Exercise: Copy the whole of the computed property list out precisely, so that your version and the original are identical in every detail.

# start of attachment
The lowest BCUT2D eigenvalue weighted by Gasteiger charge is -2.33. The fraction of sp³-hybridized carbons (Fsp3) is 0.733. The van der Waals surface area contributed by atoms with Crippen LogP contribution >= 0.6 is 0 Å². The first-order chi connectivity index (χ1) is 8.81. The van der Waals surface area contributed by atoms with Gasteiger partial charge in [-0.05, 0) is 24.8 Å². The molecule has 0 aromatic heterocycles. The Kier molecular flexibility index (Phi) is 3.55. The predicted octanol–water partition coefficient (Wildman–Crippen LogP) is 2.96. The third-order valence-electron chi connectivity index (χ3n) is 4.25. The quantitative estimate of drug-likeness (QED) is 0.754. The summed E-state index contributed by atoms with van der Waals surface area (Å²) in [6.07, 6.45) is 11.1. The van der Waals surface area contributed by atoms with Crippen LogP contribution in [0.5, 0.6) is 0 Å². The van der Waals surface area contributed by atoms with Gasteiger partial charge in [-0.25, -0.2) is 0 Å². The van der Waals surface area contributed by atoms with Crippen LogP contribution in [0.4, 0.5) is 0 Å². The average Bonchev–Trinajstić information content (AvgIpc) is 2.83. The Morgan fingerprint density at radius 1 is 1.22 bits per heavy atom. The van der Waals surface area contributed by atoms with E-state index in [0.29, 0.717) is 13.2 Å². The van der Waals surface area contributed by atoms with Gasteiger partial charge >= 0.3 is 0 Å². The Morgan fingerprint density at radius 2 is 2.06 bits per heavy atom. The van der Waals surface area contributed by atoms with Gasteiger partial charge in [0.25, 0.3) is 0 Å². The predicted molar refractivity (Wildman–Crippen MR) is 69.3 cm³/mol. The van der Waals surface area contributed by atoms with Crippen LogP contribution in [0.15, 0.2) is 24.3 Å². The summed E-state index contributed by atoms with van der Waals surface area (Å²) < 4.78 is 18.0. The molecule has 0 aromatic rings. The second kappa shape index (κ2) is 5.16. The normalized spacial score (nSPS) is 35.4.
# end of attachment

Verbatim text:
The lowest BCUT2D eigenvalue weighted by Gasteiger charge is -2.33. The fraction of sp³-hybridized carbons (Fsp3) is 0.733. The van der Waals surface area contributed by atoms with Crippen LogP contribution >= 0.6 is 0 Å². The first-order chi connectivity index (χ1) is 8.81. The van der Waals surface area contributed by atoms with Gasteiger partial charge in [-0.05, 0) is 24.8 Å². The molecule has 0 aromatic heterocycles. The Kier molecular flexibility index (Phi) is 3.55. The predicted octanol–water partition coefficient (Wildman–Crippen LogP) is 2.96. The third-order valence-electron chi connectivity index (χ3n) is 4.25. The quantitative estimate of drug-likeness (QED) is 0.754. The summed E-state index contributed by atoms with van der Waals surface area (Å²) in [6.07, 6.45) is 11.1. The van der Waals surface area contributed by atoms with Crippen LogP contribution in [0.5, 0.6) is 0 Å². The van der Waals surface area contributed by atoms with Gasteiger partial charge in [-0.25, -0.2) is 0 Å². The van der Waals surface area contributed by atoms with Crippen LogP contribution in [0.4, 0.5) is 0 Å². The average Bonchev–Trinajstić information content (AvgIpc) is 2.83. The Morgan fingerprint density at radius 1 is 1.22 bits per heavy atom. The van der Waals surface area contributed by atoms with E-state index in [0.29, 0.717) is 13.2 Å². The van der Waals surface area contributed by atoms with Gasteiger partial charge >= 0.3 is 0 Å². The Morgan fingerprint density at radius 2 is 2.06 bits per heavy atom. The van der Waals surface area contributed by atoms with Gasteiger partial charge in [0.25, 0.3) is 0 Å². The predicted molar refractivity (Wildman–Crippen MR) is 69.3 cm³/mol. The van der Waals surface area contributed by atoms with Crippen LogP contribution in [0.15, 0.2) is 24.3 Å². The summed E-state index contributed by atoms with van der Waals surface area (Å²) < 4.78 is 18.0. The molecule has 0 aromatic rings. The second kappa shape index (κ2) is 5.16. The normalized spacial score (nSPS) is 35.4.